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Public Statues and Sculpture Association

Nathaniel Hitch (1846–1938)

Sculptor, born in Ware, Hertfordshire, the son of George Hitch, a carpenter and joiner and, from c.1861, a builder. By the age of 14, Nathaniel Hitch was living in London and serving an apprenticeship with Farmer and Brindley. During the 1890s and until 1901 he trained at the South London Technical School of Art. Hitch was an exceptionally prolific craftsman-sculptor, providing altarpieces, church furniture and other decorative features for a number of late Victorian and Edwardian architects. He worked with H.P. Burke Downing, H. Fuller Clark, W.D. Caroë, Paul Waterhouse and T.H. Lyon. His most productive partnerships however, were with John and Frank Loughborough Pearson, with whom he worked on Truro Cathedral, the Astor Estate Office on the Thames Embankment, and elsewhere. Hitch carved the tympanum sculpture for J.L. Pearson’s controversial ‘restoration’ of the North Transept of Westminster Abbey, completed in 1892. He exhibited only once at the Royal Academy, showing a bust of F. Weekes Esq. there in 1884. He contributed a figure of The Buff to Canterbury’s Boer War Memorial. This was inaugurated in 1904 in Dane John Gardens. It was designed by W.D. Caroë, and the lettering on it was one of Eric Gill’s earliest efforts. In his later years, Hitch produced two monumental effigies of Bishops for Washington Cathedral. His short obituary notice in the Builder described him as ‘an expert in Gothic’. Hitch’s son, Frederick Brook Hitch was also a sculptor.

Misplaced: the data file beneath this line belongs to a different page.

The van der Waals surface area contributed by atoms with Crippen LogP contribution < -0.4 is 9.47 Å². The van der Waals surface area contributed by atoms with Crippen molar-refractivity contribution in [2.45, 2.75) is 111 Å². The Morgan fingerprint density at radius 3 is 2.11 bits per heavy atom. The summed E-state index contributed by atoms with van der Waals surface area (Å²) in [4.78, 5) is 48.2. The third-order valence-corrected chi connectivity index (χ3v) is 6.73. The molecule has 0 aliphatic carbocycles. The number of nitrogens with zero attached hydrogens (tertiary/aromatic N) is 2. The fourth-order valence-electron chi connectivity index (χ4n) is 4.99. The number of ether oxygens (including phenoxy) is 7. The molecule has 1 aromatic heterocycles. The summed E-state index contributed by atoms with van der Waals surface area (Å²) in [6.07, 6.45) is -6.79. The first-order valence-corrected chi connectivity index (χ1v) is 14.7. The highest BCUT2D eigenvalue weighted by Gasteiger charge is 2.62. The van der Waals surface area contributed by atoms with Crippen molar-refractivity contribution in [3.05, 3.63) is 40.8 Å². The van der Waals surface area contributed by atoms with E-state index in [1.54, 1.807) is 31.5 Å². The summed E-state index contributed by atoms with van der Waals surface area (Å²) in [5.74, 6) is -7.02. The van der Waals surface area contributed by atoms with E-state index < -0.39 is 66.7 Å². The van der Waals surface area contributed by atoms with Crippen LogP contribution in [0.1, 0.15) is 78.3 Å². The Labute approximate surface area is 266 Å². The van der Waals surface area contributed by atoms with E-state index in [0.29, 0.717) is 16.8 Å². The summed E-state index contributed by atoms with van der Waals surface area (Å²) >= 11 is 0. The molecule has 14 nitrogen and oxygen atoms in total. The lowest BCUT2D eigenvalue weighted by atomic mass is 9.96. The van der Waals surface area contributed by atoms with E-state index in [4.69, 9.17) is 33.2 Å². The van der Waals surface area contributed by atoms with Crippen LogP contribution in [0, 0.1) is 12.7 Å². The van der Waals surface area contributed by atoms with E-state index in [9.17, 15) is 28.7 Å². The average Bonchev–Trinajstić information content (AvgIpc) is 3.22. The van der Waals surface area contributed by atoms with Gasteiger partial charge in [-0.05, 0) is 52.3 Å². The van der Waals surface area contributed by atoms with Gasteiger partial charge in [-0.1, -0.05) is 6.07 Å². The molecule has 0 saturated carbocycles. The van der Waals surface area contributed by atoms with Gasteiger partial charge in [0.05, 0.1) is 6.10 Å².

Bibliography: Builder, 4 February 1938, p.263 (obit.); N. Hitch, ‘Work Album’, with photographs and cuttings – Archive of the Henry Moore Centre, Leeds; Mapping Sculpture; A. Quiney, John Loughborough Pearson, New Haven and London, 1979; Victorian Web; P. Ward-Jackson, Public Sculpture of the City of London, Liverpool, 2003, pp. 6, 311, 312, 313, 316.

Philip Ward-Jackson, 2003; revised Terry Cavanagh, May 2024